This system is scalable to the tallest highrises and densest neighborhoods, and the key ingredient, wood chips, is a totally renewable and readily available local resource.

                       A Solviva flush-toilet system for an apartment building


In 2009, I built the Solviva Pool House, and, of course, installed a full Solviva Composting Flushtoilet system, which proved the same great results as the one in my home.

As a result of this clean wastewater management, my pond was never the victim of nitrogen pollution, and thus never turned putred with algae infestations. Instead it remained the sparkling clean, fresh-scented sustainable ecosystem it had always been, with a rich variety of birds, turtles, frogs, dragonflies, fish, wildflowers, shrubs and trees, and visiting river otters.

There are two severe disadvantages of being limited to using only DEP-approved I/A technologies:

1. They cost immense amounts of money, as reported by recent consultants: "$40-50,000".

The cost of financing, testing and maintenance of these systems adds up to $8000-12,000

expense annually, on top of our already immense rising costs for taxes, water, insurance,

electricity, heating, etc.

2. These DEP-approved systems require big machines for digging big holes to install them, which in

most cases requires removing trees, shrubs and gardens. And, of course, the cost of landscape

restorations has to then be added to the total cost.

Fortunately, there are other I/A technologies that are just as effective as the best of the DEP-approved systems, and are also much less costly. For instance, the Solviva wood chip filter system, also known as the Solviva BioCarbon filter system, which can be retrofitted on any standard Title 5 system, to reduce nitrogen pollution by more than 90%.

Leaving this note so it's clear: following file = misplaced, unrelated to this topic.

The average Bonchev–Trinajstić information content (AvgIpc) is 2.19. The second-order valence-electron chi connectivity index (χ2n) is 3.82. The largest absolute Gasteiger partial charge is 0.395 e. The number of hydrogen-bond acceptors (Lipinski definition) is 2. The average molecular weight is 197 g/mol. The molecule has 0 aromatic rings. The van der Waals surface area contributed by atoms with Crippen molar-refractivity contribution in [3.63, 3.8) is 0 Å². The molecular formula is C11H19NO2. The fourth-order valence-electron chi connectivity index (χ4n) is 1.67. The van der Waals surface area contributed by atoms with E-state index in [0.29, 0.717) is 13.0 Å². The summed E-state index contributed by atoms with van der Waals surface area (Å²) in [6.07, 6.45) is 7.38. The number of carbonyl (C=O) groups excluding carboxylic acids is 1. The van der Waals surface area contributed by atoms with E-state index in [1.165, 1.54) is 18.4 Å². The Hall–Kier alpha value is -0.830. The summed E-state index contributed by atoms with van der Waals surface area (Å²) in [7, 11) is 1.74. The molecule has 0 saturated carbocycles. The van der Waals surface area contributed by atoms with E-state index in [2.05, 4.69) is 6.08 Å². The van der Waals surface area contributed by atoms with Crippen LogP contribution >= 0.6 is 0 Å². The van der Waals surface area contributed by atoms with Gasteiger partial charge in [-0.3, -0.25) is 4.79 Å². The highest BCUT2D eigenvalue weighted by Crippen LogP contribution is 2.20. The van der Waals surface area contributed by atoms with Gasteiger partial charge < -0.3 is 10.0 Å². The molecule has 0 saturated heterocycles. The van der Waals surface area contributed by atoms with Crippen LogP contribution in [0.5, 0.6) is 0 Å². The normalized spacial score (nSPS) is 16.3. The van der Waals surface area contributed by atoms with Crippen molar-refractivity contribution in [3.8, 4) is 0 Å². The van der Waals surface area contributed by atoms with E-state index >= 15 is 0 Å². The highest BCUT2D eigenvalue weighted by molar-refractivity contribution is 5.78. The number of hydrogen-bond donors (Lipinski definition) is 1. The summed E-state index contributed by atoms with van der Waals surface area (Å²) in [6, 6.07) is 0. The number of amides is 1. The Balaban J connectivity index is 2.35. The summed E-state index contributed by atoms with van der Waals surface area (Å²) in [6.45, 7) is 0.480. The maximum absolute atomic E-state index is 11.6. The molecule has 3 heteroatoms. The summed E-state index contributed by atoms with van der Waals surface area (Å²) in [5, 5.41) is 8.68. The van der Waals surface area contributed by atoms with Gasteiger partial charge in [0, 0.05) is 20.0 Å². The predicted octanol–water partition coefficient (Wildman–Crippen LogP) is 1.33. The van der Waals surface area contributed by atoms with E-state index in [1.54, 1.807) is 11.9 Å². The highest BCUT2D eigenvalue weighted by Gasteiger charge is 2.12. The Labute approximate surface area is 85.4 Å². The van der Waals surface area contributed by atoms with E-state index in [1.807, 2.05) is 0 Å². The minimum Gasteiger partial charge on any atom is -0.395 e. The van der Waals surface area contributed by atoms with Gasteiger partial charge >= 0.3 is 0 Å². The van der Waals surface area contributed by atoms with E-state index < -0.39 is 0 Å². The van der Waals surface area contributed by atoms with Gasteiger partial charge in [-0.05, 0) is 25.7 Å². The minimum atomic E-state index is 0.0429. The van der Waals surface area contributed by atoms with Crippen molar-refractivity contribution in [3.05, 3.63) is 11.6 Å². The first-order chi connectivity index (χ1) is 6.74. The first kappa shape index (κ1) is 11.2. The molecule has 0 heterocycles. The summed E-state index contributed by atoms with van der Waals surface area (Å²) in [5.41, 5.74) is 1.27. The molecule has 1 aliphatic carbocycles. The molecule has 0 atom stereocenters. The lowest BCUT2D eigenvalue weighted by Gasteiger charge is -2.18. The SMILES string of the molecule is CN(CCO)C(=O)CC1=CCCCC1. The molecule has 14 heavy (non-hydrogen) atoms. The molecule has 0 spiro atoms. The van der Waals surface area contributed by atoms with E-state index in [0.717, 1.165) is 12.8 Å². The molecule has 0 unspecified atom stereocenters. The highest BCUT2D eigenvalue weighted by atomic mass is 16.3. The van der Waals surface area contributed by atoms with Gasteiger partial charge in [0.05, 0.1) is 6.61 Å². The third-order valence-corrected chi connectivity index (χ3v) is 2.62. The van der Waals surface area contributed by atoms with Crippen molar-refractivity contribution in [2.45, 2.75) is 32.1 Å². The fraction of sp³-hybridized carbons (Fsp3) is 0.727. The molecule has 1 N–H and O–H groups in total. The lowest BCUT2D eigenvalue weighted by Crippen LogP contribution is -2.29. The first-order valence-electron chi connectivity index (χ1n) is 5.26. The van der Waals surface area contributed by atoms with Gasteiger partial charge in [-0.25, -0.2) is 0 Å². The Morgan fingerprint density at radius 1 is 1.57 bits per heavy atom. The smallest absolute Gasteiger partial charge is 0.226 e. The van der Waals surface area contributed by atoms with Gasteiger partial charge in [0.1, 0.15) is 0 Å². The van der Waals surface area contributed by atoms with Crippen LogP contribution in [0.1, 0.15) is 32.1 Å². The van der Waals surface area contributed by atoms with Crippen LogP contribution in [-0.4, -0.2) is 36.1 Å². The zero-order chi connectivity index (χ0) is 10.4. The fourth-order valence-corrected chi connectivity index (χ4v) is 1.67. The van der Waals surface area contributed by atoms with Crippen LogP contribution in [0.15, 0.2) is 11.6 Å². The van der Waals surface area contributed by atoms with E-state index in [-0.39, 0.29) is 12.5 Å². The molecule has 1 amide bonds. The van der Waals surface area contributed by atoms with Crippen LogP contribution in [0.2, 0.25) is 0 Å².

I was apparently the first one to try wood chips for filtering out nitrogen pollution from septic systems, way back in 1978, and it took awhile before others tried it. It just seemed so outlandishly impossible - wood chips! Redworms! Plants! No way would that ever work!!

My wood chip filter was first proven and tested in 1995, overseen by the highly respected engineer, George Wey, and tested at a certified lab. Effluent was pumped from his septic tank and into the Brownfilter (a barrel full of aged wood chips), and from there it drained into the Greenfilter, a 16" deep "fish box" filled with a mix of wood chips, leafmold and soil, and planted with a few spindly end-of-the-sesson orphan plants.

The first surprise was how the plants immediately responded with fresh growth, and then grew to be a splendid healthy little flower garden. But then came the biggest surprise: lab tests showed that this extremely simple system reduced nitrogen by 92.6% - 90.6% . This stunned the engineer even more than it stunned me!!